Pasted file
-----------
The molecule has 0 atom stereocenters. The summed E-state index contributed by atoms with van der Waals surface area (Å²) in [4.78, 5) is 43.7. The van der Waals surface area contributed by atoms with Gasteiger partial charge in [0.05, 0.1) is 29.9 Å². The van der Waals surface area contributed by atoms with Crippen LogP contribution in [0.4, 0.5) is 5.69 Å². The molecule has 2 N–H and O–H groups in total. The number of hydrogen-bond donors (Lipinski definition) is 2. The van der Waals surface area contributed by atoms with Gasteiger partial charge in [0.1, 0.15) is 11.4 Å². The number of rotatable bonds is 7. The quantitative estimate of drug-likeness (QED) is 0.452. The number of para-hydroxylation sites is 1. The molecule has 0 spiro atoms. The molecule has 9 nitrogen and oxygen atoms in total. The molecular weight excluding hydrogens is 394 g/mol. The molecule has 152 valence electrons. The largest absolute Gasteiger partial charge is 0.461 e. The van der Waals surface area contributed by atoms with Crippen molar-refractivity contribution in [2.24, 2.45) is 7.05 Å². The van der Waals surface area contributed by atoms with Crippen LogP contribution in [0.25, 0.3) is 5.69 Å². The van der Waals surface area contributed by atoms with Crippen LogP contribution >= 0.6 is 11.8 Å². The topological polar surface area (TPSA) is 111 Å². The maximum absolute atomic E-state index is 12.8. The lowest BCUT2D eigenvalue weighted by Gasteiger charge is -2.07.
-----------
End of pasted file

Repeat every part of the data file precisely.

The molecule has 0 atom stereocenters. The summed E-state index contributed by atoms with van der Waals surface area (Å²) in [4.78, 5) is 43.7. The van der Waals surface area contributed by atoms with Gasteiger partial charge in [0.05, 0.1) is 29.9 Å². The van der Waals surface area contributed by atoms with Crippen LogP contribution in [0.4, 0.5) is 5.69 Å². The molecule has 2 N–H and O–H groups in total. The number of hydrogen-bond donors (Lipinski definition) is 2. The van der Waals surface area contributed by atoms with Gasteiger partial charge in [0.1, 0.15) is 11.4 Å². The number of rotatable bonds is 7. The quantitative estimate of drug-likeness (QED) is 0.452. The number of para-hydroxylation sites is 1. The molecule has 0 spiro atoms. The molecule has 9 nitrogen and oxygen atoms in total. The molecular weight excluding hydrogens is 394 g/mol. The molecule has 152 valence electrons. The largest absolute Gasteiger partial charge is 0.461 e. The van der Waals surface area contributed by atoms with Crippen molar-refractivity contribution in [2.24, 2.45) is 7.05 Å². The van der Waals surface area contributed by atoms with Crippen LogP contribution in [0.25, 0.3) is 5.69 Å². The van der Waals surface area contributed by atoms with Crippen LogP contribution >= 0.6 is 11.8 Å². The topological polar surface area (TPSA) is 111 Å². The maximum absolute atomic E-state index is 12.8. The lowest BCUT2D eigenvalue weighted by Gasteiger charge is -2.07.